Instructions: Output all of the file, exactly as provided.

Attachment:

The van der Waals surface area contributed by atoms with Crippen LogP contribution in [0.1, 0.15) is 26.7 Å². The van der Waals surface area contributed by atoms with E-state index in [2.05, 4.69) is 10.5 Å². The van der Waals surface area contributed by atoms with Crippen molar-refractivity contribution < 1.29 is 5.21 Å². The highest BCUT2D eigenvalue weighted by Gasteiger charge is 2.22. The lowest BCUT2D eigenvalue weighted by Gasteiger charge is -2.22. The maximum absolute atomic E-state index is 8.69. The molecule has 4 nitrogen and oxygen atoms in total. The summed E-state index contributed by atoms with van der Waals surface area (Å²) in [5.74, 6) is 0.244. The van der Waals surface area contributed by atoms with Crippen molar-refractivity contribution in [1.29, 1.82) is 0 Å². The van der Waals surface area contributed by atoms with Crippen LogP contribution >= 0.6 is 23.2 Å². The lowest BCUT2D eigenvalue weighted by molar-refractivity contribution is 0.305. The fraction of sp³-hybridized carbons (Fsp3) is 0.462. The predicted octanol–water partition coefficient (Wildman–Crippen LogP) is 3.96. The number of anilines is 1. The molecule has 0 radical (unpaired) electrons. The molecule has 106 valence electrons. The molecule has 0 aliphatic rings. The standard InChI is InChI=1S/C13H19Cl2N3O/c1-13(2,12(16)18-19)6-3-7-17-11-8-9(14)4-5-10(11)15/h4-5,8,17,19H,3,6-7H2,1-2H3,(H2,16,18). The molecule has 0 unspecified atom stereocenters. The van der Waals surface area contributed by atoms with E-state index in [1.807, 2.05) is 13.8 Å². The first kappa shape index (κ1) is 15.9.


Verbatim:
The van der Waals surface area contributed by atoms with Crippen LogP contribution in [0.1, 0.15) is 26.7 Å². The van der Waals surface area contributed by atoms with E-state index in [2.05, 4.69) is 10.5 Å². The van der Waals surface area contributed by atoms with Crippen molar-refractivity contribution < 1.29 is 5.21 Å². The highest BCUT2D eigenvalue weighted by Gasteiger charge is 2.22. The lowest BCUT2D eigenvalue weighted by Gasteiger charge is -2.22. The maximum absolute atomic E-state index is 8.69. The molecule has 4 nitrogen and oxygen atoms in total. The summed E-state index contributed by atoms with van der Waals surface area (Å²) in [5.74, 6) is 0.244. The van der Waals surface area contributed by atoms with Crippen molar-refractivity contribution in [1.29, 1.82) is 0 Å². The van der Waals surface area contributed by atoms with Crippen LogP contribution >= 0.6 is 23.2 Å². The lowest BCUT2D eigenvalue weighted by molar-refractivity contribution is 0.305. The fraction of sp³-hybridized carbons (Fsp3) is 0.462. The predicted octanol–water partition coefficient (Wildman–Crippen LogP) is 3.96. The number of anilines is 1. The molecule has 0 radical (unpaired) electrons. The molecule has 106 valence electrons. The molecule has 0 aliphatic rings. The standard InChI is InChI=1S/C13H19Cl2N3O/c1-13(2,12(16)18-19)6-3-7-17-11-8-9(14)4-5-10(11)15/h4-5,8,17,19H,3,6-7H2,1-2H3,(H2,16,18). The molecule has 0 unspecified atom stereocenters. The van der Waals surface area contributed by atoms with E-state index in [1.807, 2.05) is 13.8 Å². The first kappa shape index (κ1) is 15.9.